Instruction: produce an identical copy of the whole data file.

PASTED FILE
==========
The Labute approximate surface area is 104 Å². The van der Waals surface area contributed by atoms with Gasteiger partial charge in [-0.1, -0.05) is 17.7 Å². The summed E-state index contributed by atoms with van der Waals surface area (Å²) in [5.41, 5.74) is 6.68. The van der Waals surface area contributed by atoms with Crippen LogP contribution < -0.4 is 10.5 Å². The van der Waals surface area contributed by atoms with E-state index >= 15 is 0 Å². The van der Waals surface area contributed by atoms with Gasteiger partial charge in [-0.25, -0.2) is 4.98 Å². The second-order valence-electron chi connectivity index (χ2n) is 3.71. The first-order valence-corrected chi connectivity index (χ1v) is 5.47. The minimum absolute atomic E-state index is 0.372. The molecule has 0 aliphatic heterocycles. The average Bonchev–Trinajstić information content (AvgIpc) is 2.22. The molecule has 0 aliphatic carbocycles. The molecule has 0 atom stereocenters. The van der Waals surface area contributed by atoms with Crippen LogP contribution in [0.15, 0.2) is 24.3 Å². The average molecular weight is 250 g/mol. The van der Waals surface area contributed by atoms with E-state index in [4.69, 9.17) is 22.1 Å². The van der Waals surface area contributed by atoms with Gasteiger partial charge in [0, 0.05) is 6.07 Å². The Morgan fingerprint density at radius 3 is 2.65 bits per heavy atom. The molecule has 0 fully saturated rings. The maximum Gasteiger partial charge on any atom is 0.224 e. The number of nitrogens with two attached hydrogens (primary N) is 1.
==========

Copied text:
The Labute approximate surface area is 104 Å². The van der Waals surface area contributed by atoms with Gasteiger partial charge in [-0.1, -0.05) is 17.7 Å². The summed E-state index contributed by atoms with van der Waals surface area (Å²) in [5.41, 5.74) is 6.68. The van der Waals surface area contributed by atoms with Crippen LogP contribution < -0.4 is 10.5 Å². The van der Waals surface area contributed by atoms with E-state index >= 15 is 0 Å². The van der Waals surface area contributed by atoms with Gasteiger partial charge in [-0.25, -0.2) is 4.98 Å². The second-order valence-electron chi connectivity index (χ2n) is 3.71. The first-order valence-corrected chi connectivity index (χ1v) is 5.47. The minimum absolute atomic E-state index is 0.372. The molecule has 0 aliphatic heterocycles. The average Bonchev–Trinajstić information content (AvgIpc) is 2.22. The molecule has 0 aliphatic carbocycles. The molecule has 0 atom stereocenters. The van der Waals surface area contributed by atoms with Crippen LogP contribution in [0.15, 0.2) is 24.3 Å². The average molecular weight is 250 g/mol. The van der Waals surface area contributed by atoms with E-state index in [4.69, 9.17) is 22.1 Å². The van der Waals surface area contributed by atoms with Gasteiger partial charge in [0, 0.05) is 6.07 Å². The Morgan fingerprint density at radius 3 is 2.65 bits per heavy atom. The molecule has 0 fully saturated rings. The maximum Gasteiger partial charge on any atom is 0.224 e. The number of nitrogens with two attached hydrogens (primary N) is 1.